In the Federation, unpleasant emotions such as greed or jealousy are greatly reduced, since possessions no longer have any value beyond that of sentiment. Characters, especially Captain Jean-Luc Picard, often expound upon how people of the Federation now strive only to better themselves and their fellow man, often in response to a question like "But what do you do all day?".
Many episodes and films revolve around a threat to the status quo that is resolved by the crew, and usually everything is back to normal by the closing credits. This plot device is popularly known as the "reset button." The device is a common bane of serialised programs, and by the time of the end of Voyager and Deep Space Nine the writers had mostly switched to the "story arc" model.
Roddenberry was an ardent proponent of egalitarian politics, and frequently used the shows to showcase his vision of a future society based on those principles. The original series had a prominent African-American female crew member, Nyota Uhura (Nichelle Nichols). Nichols was one of the first African-American women to hold any major acting role on American television. Only 21 years after the bombs fell on Hiroshima and Nagasaki, Star Trek had a Japanese officer, Hikaru Sulu (George Takei). In the second season, perhaps in response to Soviet complaints that the "international" crew contained no Soviets, a Russian character, Pavel Chekov (Walter Koenig) was added.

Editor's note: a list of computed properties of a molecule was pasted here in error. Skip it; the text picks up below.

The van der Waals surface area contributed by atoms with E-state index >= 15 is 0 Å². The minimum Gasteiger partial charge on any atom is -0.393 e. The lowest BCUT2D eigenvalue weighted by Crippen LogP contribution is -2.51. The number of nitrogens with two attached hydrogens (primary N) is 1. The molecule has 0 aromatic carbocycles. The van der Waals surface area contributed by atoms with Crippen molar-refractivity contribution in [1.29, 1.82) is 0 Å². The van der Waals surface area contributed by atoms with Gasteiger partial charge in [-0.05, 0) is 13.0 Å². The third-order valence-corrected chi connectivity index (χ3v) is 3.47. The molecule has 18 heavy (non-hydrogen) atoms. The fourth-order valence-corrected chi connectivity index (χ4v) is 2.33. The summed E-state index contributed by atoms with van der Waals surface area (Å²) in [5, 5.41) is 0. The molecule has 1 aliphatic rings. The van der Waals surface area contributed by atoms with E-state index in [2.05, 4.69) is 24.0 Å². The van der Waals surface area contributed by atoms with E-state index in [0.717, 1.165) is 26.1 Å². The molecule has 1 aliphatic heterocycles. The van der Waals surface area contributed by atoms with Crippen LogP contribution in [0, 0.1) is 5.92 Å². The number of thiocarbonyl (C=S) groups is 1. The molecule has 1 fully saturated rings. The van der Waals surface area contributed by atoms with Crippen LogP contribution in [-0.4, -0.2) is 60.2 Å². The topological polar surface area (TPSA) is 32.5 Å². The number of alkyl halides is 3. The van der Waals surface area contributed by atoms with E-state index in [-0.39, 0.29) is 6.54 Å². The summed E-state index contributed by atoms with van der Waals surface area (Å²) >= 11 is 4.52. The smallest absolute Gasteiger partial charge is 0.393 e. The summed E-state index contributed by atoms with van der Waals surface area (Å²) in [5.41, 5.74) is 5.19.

The Vulcan first officer Mr. Spock (Leonard Nimoy), was at first rejected by network officials who feared that his vaguely satanic appearance might prove too disquieting. However, Mr. Spock went on to become one of the most popular characters on the show, arguably due to his role as the peaceful, logical, calm foil to Doctor McCoy's impassioned, old-fashioned, fiery personality.
Modern viewers might find the old series' portrayals of minorities and women backward, but the program was progressive and daring for its time. One of Star Trek's claims to fame is that it featured the first televised kiss between a European-American and an African-American in the United States. In an episode that used mind control as a ruse to break this taboo, Captain Kirk and Uhura were forced to share the first interracial kiss on American TV (episode #67 "Plato's Stepchildren"). The series also showed a very powerful alien species, the Klingons, as resembling Earth Asians rather than powerful white Europeans. Opinions are divided on whether this was a reference to Red China, or an attempt to maintain a balanced view of ethnicity.
Star Trek: The Animated Series (1972-1973)Star Trek: The Animated Series is an animated TV show set in the fictional Star Trek universe. The official name of the series was simply Star Trek, but the designator "The Animated Series" is added by fans to differentiate it from the original Star Trek (or Star Trek: The Original Series).